State of Minnesota,


Justin Marshall Critt,

Filed September 10, 1996
Huspeni, Judge

Becker County District Court
File No. K89576

Hubert Humphrey, III, Attorney General, Thomas R. Ragatz, Asst. Attorney General, 1400 NCL Tower, 445 Minnesota Street, St. Paul, MN 55101 (for Respondent)

Joseph A. Evans, Becker County Attorney, P. O. Box 743, Detroit Lakes, MN 56502 (for Respondent)

Chad M. Oldfather, Special Asst. State Public Defender, 2200 Norwest Center, 90 South 7th Street, Minneapolis, MN 55402 (for Appellant)

Considered and decided by Huspeni, Presiding Judge, Randall, Judge, and Amundson, Judge.


1. Four-minute gap in recording of police interview with appellant was not substantial violation of Scales recording requirement, warranting suppression of confession, where violation was not intentional and still left evidence of police misrepresentation to appellant.

2. Appellant's confession was not involuntary, despite police misrepresentation of strength of evidence against him.




This appeal is from a judgment of conviction for first-degree arson. Minn. Stat. § 609.561, subd. 3 (1994). Appellant Justin Critt challenges the admissibility of his statement to police. Because we find that there was no substantial violation of the Scales recording requirement and that appellant's confession was voluntary, we affirm.


Appellant Justin Critt and his accomplice, Donald Kramer, were charged with first-degree arson in connection with a fire on November 6, 1994, at the Detroit Lakes Junior High School. Critt was 17 years old at the time of the fire, but was certified to stand trial as an adult.

Police took photos and videotape of the fire scene, then obtained an audiotape of Kramer admitting his involvement in the fire to a police informant. They interviewed Kramer and obtained a confession implicating Critt as an accomplice. Shortly thereafter, they questioned Critt, who had been appearing at the courthouse on another charge, escaped briefly from police custody, and was then recaptured.

Deputy John Bellefeuille and Deputy State Fire Marshal Richard Brolsma interviewed Critt in a "contact room" in the county jail. Deputy Bellefeuille testified that he had two tape recorders in the room, which he turned on immediately, before any conversation occurred. Critt's recorded statement begins with Deputy Bellefeuille's explanation that he is required to record the conversation, followed by a recitation of the Miranda warning. Critt declined to talk with the officers, and the interview ended at 10:30 a.m.

The taped statement resumed four minutes later, with Critt asking, "You got the videotape?" Deputy Bellefeuille then states the time (10:34 a.m.) and his understanding that Critt had "reinitiated some communications here." Critt proceeded to confess to the arson. At the end of the taped statement, Critt again asked, "But you guys really had a video?"

Deputy Bellefeuille testified that he turned the tape recorders off after Critt's initial refusal to talk and left the room to ask a jailer to move Critt from the contact room. Deputy Bellefeuille testified he was gone about three or four minutes. He testified:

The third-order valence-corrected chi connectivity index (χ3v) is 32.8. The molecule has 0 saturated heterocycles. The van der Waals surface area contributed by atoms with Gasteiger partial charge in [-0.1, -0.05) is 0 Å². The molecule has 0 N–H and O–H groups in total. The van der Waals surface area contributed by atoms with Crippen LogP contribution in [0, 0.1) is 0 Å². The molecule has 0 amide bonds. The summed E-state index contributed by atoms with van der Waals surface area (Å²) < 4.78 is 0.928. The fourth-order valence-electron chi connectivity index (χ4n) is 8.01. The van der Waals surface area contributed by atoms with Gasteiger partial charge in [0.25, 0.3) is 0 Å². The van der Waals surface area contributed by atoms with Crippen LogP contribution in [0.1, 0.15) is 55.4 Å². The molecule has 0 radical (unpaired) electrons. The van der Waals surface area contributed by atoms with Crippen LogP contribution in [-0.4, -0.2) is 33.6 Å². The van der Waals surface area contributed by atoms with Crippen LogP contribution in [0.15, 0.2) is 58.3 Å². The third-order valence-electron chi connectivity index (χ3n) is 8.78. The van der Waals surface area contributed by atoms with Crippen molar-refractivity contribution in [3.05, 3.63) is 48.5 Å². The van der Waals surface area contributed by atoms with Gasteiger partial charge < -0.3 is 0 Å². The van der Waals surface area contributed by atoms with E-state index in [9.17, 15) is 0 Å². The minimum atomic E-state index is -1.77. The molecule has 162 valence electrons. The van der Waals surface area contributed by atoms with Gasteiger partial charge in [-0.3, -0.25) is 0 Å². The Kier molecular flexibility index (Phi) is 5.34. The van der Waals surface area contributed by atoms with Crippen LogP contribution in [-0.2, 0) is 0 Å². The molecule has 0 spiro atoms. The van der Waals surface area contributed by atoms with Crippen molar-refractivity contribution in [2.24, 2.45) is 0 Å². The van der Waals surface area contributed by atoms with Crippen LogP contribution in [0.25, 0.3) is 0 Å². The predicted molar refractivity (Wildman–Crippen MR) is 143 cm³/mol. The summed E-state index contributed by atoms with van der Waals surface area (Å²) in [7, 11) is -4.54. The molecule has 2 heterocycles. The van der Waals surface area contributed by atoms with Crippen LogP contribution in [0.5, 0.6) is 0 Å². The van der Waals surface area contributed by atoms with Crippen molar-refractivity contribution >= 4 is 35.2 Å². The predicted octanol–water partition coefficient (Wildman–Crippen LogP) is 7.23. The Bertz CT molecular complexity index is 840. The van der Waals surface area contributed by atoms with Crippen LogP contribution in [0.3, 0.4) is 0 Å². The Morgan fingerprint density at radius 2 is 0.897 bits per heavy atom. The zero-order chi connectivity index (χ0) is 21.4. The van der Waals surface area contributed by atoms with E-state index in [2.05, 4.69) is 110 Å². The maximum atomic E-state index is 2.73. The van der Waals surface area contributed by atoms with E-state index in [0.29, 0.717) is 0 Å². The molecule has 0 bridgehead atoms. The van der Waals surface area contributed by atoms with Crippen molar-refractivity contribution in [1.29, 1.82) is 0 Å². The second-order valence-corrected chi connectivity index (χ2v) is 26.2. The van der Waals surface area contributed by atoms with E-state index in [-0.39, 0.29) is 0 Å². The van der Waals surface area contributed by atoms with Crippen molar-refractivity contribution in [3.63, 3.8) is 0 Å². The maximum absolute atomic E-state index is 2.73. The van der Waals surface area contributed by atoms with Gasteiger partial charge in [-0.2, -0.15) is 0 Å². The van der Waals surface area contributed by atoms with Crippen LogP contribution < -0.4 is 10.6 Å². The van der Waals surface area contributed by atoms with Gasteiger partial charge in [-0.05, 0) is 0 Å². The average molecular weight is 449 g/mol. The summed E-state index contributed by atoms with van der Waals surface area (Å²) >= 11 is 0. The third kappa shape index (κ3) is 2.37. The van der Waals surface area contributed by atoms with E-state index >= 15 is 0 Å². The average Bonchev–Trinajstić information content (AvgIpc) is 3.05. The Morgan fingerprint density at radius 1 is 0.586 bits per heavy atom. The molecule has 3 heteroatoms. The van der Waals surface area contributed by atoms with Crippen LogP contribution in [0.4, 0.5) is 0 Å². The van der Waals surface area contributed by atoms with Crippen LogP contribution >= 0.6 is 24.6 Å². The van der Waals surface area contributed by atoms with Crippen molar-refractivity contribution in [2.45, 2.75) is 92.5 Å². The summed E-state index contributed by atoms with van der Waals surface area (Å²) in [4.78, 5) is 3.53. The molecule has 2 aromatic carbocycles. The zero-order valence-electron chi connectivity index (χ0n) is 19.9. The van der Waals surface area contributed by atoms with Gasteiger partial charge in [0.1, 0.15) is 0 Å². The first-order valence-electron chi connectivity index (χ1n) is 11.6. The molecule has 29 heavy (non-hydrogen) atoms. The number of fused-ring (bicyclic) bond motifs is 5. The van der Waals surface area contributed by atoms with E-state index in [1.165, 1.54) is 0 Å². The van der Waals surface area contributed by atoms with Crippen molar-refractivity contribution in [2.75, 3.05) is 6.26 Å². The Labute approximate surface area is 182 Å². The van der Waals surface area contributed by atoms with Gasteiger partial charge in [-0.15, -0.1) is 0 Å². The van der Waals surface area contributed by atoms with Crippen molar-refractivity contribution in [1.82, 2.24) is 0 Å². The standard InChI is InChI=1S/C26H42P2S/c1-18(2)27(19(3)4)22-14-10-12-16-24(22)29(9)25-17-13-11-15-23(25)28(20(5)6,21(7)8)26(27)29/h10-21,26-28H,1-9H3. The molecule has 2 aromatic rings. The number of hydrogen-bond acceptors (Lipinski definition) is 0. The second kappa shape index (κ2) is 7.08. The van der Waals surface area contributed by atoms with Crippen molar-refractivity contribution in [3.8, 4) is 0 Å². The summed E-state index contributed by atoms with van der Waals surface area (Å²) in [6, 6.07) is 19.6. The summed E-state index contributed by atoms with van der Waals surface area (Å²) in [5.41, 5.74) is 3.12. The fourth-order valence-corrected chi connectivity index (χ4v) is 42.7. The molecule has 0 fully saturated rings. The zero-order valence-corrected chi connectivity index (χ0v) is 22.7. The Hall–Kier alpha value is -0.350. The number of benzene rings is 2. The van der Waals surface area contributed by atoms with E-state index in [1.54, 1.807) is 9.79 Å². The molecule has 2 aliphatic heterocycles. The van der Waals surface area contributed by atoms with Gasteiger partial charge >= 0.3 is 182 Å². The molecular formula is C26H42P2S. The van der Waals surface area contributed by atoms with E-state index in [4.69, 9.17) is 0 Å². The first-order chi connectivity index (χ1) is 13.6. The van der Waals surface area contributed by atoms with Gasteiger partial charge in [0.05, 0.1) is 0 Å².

When I got back to the contact room and informed him it's going to be just a couple of minutes, Justin Critt I recall asking me if I had videotape and I told him, "Yeah, I've got videotape." And he smiled at me and said, "Well, come on back in," and motioned me, come on back in, sit down, let's talk about this.

Critt testified that he was told before the tape recorder was turned on that police had a videotape of him burning the school. He testified that when Deputy Bellefeuille left the room Deputy Fire Marshal Brolsma talked to him about the videotape and how much easier it would be on him if he confessed.

Deputy Fire Marshal Brolsma testified that after Deputy Bellefeuille left the room, he told Critt only that he and the other investigators already had enough information, and that they had just wanted to hear Critt's side of the story. He denied bringing up the subject of the videotape.

Critt filed a pretrial motion to suppress the taped statement in which he admitted setting the fire, along with Kramer. Critt claimed that the confession was involuntary and taken in violation of the reporting requirement of State v. Scales, 518 N.W.2d 587 (Minn. 1994).

The trial court denied Critt's motion, finding that police did use the nonrecorded portion of the conversation with Critt to suggest that they had a videotape of him in the act of committing arson, and that "Scales was violated," but that the false representation of the videotape's existence did not render the confession involuntary.

Critt waived his right to a jury trial, and agreed to a trial to the court based on stipulated facts. The trial court issued an order finding him guilty, and he was later sentenced to 48 months for the offense.


1. Did police commit a "substantial violation" of the Scales recording requirement so as to require suppression of appellant's statement?

2. Was appellant's statement voluntary?



Critt argues that his confession should have been suppressed because police in questioning him violated the recording requirement of State v. Scales, 518 N.W.2d 587 (Minn. 1994). The trial court's factual findings are subject to a clearly erroneous standard of review, but the question whether there was a "substantial violation" of Scales is a legal one that this court reviews de novo. See generally State v. Hardimon, 310 N.W.2d 564, 567 (Minn. 1981) (standard of review of factual and legal issues in voluntariness determinations).

The supreme court in Scales held that all "custodial interrogation," including "all questioning," had to be recorded "when questioning occurs at a place of detention," as it did in this case. 518 N.W.2d at 592. The court stated, with respect to the suppression of unrecorded statements:

The parameters of the exclusionary rule applied to evidence of statements obtained in violation of these requirements must be decided on a case-by-case basis. Following the approach recommended by the drafters of the Model Code of Pre-Arraignment Procedure, suppression will be required of any statements obtained in violation of the recording requirement if the violation is deemed "substantial." This determination is to be made by the trial court after considering all relevant circumstances bearing on substantiality, including those set forth in [section] 150.3(2) and (3) of the Model Code of Pre-Arraignment Procedure.

Id. (footnote omitted). The nonexclusive list of factors from the Model Code includes the willfulness of the violation, the extent of the deviation from lawful conduct, the extent to which the violation was likely to lead to a misunderstanding of legal rights, and the extent to which suppressing the statement would "tend to prevent [other] violations." Id. at 592 n.5.

Critt argues that the "substantial violation" to which Scales refers should not be confused with a violation of a suspect's constitutional rights. We agree. Scales suggests as much, holding that a statement may be suppressed for a "violation of the recording requirement." [1] 518 N.W.2d at 592. Scales does not include in its list of factors a prerequisite that there be a constitutional violation.